Although the output voltage of the bridge converter 2c takes the waveform as shown in FIG. 3A, the phase voltage of the load and the load current may be controlled in a manner by the conventional control system. The reason for this follows. When an instantaneous value of one phase voltage of the load is assumed to be Vl sin ωl t, the output voltage of one bridge converter is controlled during the electrical angle from (ωl t=π/6) to (ωl t=5π/6) so as to have the fixed value Vc shown in FIG. 3A. Therefore, we have

Vc=vn +Vl sin ωl t                    (1)

where vn is a voltage at the neutral point 4 of the load 3 with respect to the common connection point of the bridge converters 2a to 2c and is expressed by an

equation (2)

vn =Vc-Vl sin ωl t                    (2).

That is, the voltage vn at the neutral point 4 of the load changes so as to satisfy the equation (2) every 1/3 period of one cycle of the phase voltage of the load. The output voltage of the bridge converter, subject to the current control by the phase control input signal PHi is the sum of the voltage vn of the load neutral point in the equation (2) and the phase voltage Vl sin ωl t of the load corresponding to the bridge converter. FIG. 3A illustrates a case where the peak value of the W-phase voltage 20 is equal to the output voltage of the bridge converter 2c which is controlled at the control delay angle α=30 or the control advance angle β=30. By changing the neutral point voltage vn every 1/3 period of one cycle of the W-phase voltage of load, the output voltage of the bridge converter 2c is made smaller than the maximum value Vc of the output voltage of the bridge converter 2c in the vicinity of the negative peak value of the W-phase voltage, as shown in FIG. 3A. In other words, the maximum amplitude (peak to peak) of the output voltage of the bridge converter 2c is smaller than that (peak to peak) of the load W-phase voltage. This implies that if the load 3 is constant, the input voltage to the bridge converter 2c or the cycloconverter 2 may be lower than the input voltage to the conventional cycloconverter. Specifically, if the load is unchanged, the AC input voltage to the cycloconverter controlled by the control apparatus according to the present invention may be about 87% of the AC input voltage to the cycloconverter controlled by the conventional control apparatus. This indicates the improvement of the input power factor of the cycloconverter.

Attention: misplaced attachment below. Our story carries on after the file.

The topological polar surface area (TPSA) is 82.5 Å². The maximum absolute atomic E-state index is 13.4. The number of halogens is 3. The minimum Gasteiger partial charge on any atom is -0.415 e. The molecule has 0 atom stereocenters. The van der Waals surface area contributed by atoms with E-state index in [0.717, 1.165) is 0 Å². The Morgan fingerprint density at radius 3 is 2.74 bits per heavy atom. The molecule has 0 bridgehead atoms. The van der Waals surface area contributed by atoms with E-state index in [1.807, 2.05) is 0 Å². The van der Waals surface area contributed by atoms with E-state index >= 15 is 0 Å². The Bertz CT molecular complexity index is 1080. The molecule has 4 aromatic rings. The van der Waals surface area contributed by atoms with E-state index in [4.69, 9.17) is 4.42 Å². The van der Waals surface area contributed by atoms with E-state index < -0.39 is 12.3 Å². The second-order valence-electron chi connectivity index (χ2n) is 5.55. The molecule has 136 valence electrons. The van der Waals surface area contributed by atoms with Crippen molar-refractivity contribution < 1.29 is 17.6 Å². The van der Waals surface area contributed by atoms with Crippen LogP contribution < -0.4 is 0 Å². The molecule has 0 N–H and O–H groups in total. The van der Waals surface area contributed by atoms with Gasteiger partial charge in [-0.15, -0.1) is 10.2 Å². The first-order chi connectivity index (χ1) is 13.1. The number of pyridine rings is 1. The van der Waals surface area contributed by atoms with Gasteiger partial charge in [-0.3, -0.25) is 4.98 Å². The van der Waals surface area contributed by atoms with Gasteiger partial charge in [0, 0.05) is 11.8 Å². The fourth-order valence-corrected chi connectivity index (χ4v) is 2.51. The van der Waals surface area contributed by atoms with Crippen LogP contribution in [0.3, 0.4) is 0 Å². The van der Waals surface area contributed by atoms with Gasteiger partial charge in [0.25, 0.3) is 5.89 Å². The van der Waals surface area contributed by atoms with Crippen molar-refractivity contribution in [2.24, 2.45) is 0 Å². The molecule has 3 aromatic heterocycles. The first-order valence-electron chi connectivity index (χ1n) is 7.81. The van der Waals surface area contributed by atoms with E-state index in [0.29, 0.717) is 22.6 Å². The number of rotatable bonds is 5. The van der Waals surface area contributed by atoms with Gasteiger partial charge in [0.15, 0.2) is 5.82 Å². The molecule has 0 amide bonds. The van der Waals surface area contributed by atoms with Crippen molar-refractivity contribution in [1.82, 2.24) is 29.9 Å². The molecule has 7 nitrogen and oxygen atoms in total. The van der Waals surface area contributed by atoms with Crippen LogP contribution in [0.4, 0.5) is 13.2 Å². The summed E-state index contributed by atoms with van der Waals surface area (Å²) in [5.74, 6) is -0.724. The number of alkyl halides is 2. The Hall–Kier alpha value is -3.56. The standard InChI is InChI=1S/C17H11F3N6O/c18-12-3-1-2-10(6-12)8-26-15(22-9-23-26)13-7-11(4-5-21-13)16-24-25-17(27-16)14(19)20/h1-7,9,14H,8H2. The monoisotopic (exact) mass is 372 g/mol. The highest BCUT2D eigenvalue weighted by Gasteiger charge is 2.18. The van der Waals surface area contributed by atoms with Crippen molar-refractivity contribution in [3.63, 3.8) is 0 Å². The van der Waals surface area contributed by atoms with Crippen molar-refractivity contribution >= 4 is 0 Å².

FIG. 4A illustrates an input power factor characteristic of the cycloconverter controlled by the conventional control apparatus. FIG. 4B illustrates an input power factor characteristic of the cycloconverter controlled by the control apparatus according to the present invention. In the graphs of FIGS. 4A and 4B, the abscissa represents a power factor of the load, the ordinate represent a power factor of the input to the cycloconverter, and the voltage conversion ratio λ is used as a parameter. Note here that the input voltage to the cycloconverter in FIG. 4B may be √3/2, while the input voltage to cycloconverter in FIG. 4A must be 1. From FIGS. 4A and 4B, it is seen that the control apparatus of the present invention can improve the input power factor of the cycloconverter. The power factor improvement may also be attained in the case of the delta-connected load.